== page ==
ing socialism" will be another big-business 'group, the shipping lines.
American shipowners get $30,000,000 annually in operating subsidies.
On top of this the United States Lines last year got a construction
subsidy of $18,225,000 plus an indirect subsidy of $24,061,000 for na-
tional defense in building the new vessel, the United States.
American Export Lines is due to get a $26,000,000 subsidy for
the Independence and the Constitution, but after Controller Gen-
eral Lindsay Warren objected to "creeping socialism" and propos-
ed curtailing subsidies, the American Export Lines threatened to
dump the ships in the lap of Uncle Sam.
PUBLIC ROADS-Another form of creeping socialism is the gov-
ernment's annual subsidy to the states to build highways. This costs
the federal taxpayers about half a billion dollars a year and is allo-
cated to Governor Lee of Utah and the other 47 states.
If this were curtailed every bus line, trucking company, and many
private motorists would be at the door of Congress in about 24 hours
demanding that "creeping socialism" for the highways be reinstated.
DOCTOR'S SUBSIDIES-In Utah, Sen. Elbert Thomas was
defeated partly because he favored a public health bill. The doc-
tors rose up in arms against him, called him an exponent of
.creepihg socialism.
What the public doesn't realize, however, is that the doctors got
their own direct subsidy in the form of $39,578,000 from the federal
government last year, much of it going to medical institutions for re-
search. However, this money is largely in the form of gifts so that the
doctors control it once they get it from the government. The tax-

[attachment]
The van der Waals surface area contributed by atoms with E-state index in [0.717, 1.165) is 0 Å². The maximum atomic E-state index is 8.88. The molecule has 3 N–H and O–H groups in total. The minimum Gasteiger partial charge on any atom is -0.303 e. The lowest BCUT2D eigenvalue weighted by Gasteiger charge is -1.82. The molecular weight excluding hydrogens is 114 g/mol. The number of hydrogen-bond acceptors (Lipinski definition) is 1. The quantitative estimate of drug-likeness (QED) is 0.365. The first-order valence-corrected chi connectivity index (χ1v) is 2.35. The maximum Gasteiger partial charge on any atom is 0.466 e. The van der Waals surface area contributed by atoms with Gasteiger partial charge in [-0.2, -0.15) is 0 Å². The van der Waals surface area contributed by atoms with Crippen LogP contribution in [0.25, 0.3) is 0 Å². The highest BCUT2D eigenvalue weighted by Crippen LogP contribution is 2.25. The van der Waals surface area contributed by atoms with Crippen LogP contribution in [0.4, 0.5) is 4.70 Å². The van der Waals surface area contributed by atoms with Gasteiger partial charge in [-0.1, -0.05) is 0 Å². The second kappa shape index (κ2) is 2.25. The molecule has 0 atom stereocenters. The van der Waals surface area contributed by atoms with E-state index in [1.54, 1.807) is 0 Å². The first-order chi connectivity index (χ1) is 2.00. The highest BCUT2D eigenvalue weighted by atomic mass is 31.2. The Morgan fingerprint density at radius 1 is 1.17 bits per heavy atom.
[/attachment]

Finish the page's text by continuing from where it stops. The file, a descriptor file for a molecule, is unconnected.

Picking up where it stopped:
payers have no means of checking as to how efficiently it is spent.
These medical grants are made necessary because the public and
the doctors have been so backward in contributing to free-enterprise
research instead of creeping-socialism research. Thus, Walter Win-
chell, who has done an outstanding job of money raising for cancer
work, has been able to raise only $5,000,000 in five years, whereas the
federal government has contributed as much as $15,000,000 in a single
year for cancer research.
(Copyright, 1952, by The Bell Syndicate, Inc.)

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ON THE
Washington Merry-Go-Round
with DREW PEARSONv

etteP TO THE EDITOR
The Daily welcomes communications from its readers on matters of
general interest, and will publish all letters which are signed by the writer
and in good taste. Letters exceeding 300 words in length, defamatory or
libelous letters, and letters which for any reason are not in good taste will
be condensed, edited or withheld from publication at the discretion of the
editors.

Correction
A LETTER published in yes-
terday's Daily under the
title Say How & When and
signed with the name of W. W.
Kimbrough III was not writ-
ten by Mr. Kimbrough.
Heaven on Earth.. ..
To the Editor:
THE two reasons set forth by
Mr. Lunn in his editorial
Sunday perhaps explain the rea-
son why 35% of the men not in
fraternities do not pledge, name-
ly, finances or some prejudice.
However, Mr. Lunn overlooked
the major reason, which explains
the other 65%. This is that the
men are quite happy where they
are.
People select the kind of hous-
ing faciilties which they feel are
most suitable to them as individu-
als. When this is taken into con-